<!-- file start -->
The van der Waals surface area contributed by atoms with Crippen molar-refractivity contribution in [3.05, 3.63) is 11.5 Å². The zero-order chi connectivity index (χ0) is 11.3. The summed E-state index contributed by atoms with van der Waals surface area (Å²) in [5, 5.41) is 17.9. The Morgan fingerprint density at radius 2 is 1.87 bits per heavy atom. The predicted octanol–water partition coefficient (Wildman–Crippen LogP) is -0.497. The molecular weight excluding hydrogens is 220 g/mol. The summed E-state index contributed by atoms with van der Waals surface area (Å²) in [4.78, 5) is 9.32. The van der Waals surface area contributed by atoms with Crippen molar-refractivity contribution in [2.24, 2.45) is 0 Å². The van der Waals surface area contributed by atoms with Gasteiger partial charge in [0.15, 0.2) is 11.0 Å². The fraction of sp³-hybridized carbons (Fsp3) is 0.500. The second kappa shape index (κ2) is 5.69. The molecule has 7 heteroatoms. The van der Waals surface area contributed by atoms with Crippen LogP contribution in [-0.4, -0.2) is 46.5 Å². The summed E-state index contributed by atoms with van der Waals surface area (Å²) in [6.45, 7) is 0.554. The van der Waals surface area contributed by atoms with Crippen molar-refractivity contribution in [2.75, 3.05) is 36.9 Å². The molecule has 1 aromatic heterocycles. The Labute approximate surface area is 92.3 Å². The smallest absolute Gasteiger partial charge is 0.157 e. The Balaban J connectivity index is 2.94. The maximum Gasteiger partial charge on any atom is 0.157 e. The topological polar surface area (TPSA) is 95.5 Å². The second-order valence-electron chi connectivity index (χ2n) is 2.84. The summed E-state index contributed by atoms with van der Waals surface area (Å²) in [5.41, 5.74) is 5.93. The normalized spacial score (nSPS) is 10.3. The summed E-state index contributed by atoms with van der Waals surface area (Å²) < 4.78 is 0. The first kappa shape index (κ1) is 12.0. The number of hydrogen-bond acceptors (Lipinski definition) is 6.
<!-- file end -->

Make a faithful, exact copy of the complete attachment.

The van der Waals surface area contributed by atoms with Crippen molar-refractivity contribution in [3.05, 3.63) is 11.5 Å². The zero-order chi connectivity index (χ0) is 11.3. The summed E-state index contributed by atoms with van der Waals surface area (Å²) in [5, 5.41) is 17.9. The Morgan fingerprint density at radius 2 is 1.87 bits per heavy atom. The predicted octanol–water partition coefficient (Wildman–Crippen LogP) is -0.497. The molecular weight excluding hydrogens is 220 g/mol. The summed E-state index contributed by atoms with van der Waals surface area (Å²) in [4.78, 5) is 9.32. The van der Waals surface area contributed by atoms with Crippen molar-refractivity contribution in [2.24, 2.45) is 0 Å². The van der Waals surface area contributed by atoms with Gasteiger partial charge in [0.15, 0.2) is 11.0 Å². The fraction of sp³-hybridized carbons (Fsp3) is 0.500. The second kappa shape index (κ2) is 5.69. The molecule has 7 heteroatoms. The van der Waals surface area contributed by atoms with Crippen LogP contribution in [-0.4, -0.2) is 46.5 Å². The summed E-state index contributed by atoms with van der Waals surface area (Å²) in [6.45, 7) is 0.554. The van der Waals surface area contributed by atoms with Crippen molar-refractivity contribution in [2.75, 3.05) is 36.9 Å². The molecule has 1 aromatic heterocycles. The Labute approximate surface area is 92.3 Å². The smallest absolute Gasteiger partial charge is 0.157 e. The Balaban J connectivity index is 2.94. The maximum Gasteiger partial charge on any atom is 0.157 e. The topological polar surface area (TPSA) is 95.5 Å². The second-order valence-electron chi connectivity index (χ2n) is 2.84. The summed E-state index contributed by atoms with van der Waals surface area (Å²) in [5.41, 5.74) is 5.93. The normalized spacial score (nSPS) is 10.3. The summed E-state index contributed by atoms with van der Waals surface area (Å²) < 4.78 is 0. The first kappa shape index (κ1) is 12.0. The number of hydrogen-bond acceptors (Lipinski definition) is 6.